BECAUSE MOUTH AND BODY WORK IN UNISON
As holistic dentists we are concerned about your health, as you should be too. Good dentures contribute to your well-being and are an important factor in healthcare if teeth are missing. In the manufacturing of dentures, great importance is attached to using only high-quality materials and biological dentures.
With advanced dental technology, creating beautiful and natural-looking dentures that match the colour and shape of the patient’s teeth perfectly is not a problem for the dentist or the dental technician. However, in practice it is a bigger challenge, as the dentures have to fit harmoniously into the ‘human’ system of the patient’s body.
Ideally, patients should not even feel that they are wearing a denture. For this, numerous individual circumstances need to be established and taken into account during consultations with the patient. Is the patient allergic to any material? Does the patient have any physical complaints, like back or neck pain? What requirements does the patient have for his/her dentures? What can the patient afford to pay for the dentures?
Dental material allergy
For patients who are allergic to certain dental materials, for example nickel, appropriate alternatives are available. For many patients, metal-free materials offer a good alternative option, as these materials have a high level of biocompatibility and are therefore generally well tolerated. In the case of a patient with pronounced allergic tendencies, the proposed materials for a denture can be subjected to an allergy test at the dentist or the patient’s doctor.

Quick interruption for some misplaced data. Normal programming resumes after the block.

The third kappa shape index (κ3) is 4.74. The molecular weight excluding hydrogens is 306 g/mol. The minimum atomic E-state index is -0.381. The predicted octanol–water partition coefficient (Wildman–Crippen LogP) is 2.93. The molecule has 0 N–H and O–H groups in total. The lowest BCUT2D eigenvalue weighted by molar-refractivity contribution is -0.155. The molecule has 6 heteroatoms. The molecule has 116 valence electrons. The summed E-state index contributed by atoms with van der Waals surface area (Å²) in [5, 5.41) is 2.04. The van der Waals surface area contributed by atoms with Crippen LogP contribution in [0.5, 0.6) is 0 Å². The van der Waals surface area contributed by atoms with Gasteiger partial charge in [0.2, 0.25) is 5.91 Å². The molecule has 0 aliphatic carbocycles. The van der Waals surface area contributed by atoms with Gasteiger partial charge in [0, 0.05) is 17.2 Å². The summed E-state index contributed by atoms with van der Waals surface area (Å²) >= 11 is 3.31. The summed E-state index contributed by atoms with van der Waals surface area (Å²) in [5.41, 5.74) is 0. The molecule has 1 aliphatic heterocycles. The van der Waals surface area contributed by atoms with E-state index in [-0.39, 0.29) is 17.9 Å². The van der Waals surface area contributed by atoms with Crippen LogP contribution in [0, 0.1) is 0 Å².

In addition to making sure that the dental material is compatible, the denture should also integrate well into the patient’s biological ‘human’ system. The temporomandibular joints play a crucial role here. To create dentures that will function harmoniously, the movements of the temporomandibular joints must be precisely recorded and transmitted to the dental laboratory.
Due to the anatomical, physiological and neurophysiological connections between the temporomandibular joint and the patient’s musculoskeletal structures, any change in the patient’s bite position could affect how their system and organs function. Only the harmonious interaction between the dentures and the patient’s system will ensure the patient’s well-being. As AL Rossaint* pointed out, the masticatory organ is not an autonomous system, but functions in a cybernetic loop with the rest of the patient’s body.
Therefore, the dentist must look closely at the functioning of the patient’s teeth, periodontium, chewing, speech, facial and neck muscles, and temporomandibular joints. The dentist must also look at the patient’s dental history and their whole-body skeletal parameters. All these aspects must be factored into creating the best denture(s) for the patient.
Malfunctions and the solution
In the case of functional complaints, i.e. neck and/or back pain, a full-body diagnosis is very much indicated. The temporomandibular joints could be a cause as these joints are inextricably linked to the whole body. Recognizing this cause and effect factor is an integral part of arriving at the best dental prosthesis therapy for a patient.
Functional disorders of the temporomandibular joint often manifest themselves in muscular and functional complaints of individual segments of the spine, pelvis and extremities. The reason for this is the anatomical and neurophysiological connections between the temporomandibular joint and the upper cervical segments. A dysfunction of the upper cervical spine can cause problems lower down in the patient’s body.
So now the dentist must play the role of a detective here, with the physiotherapist, osteopath and manual therapist becoming his expert ‘side-kicks’! If these experts all work well together, it will be possible to correct the malfunction and produce a denture that integrates perfectly into the patient’s biological system.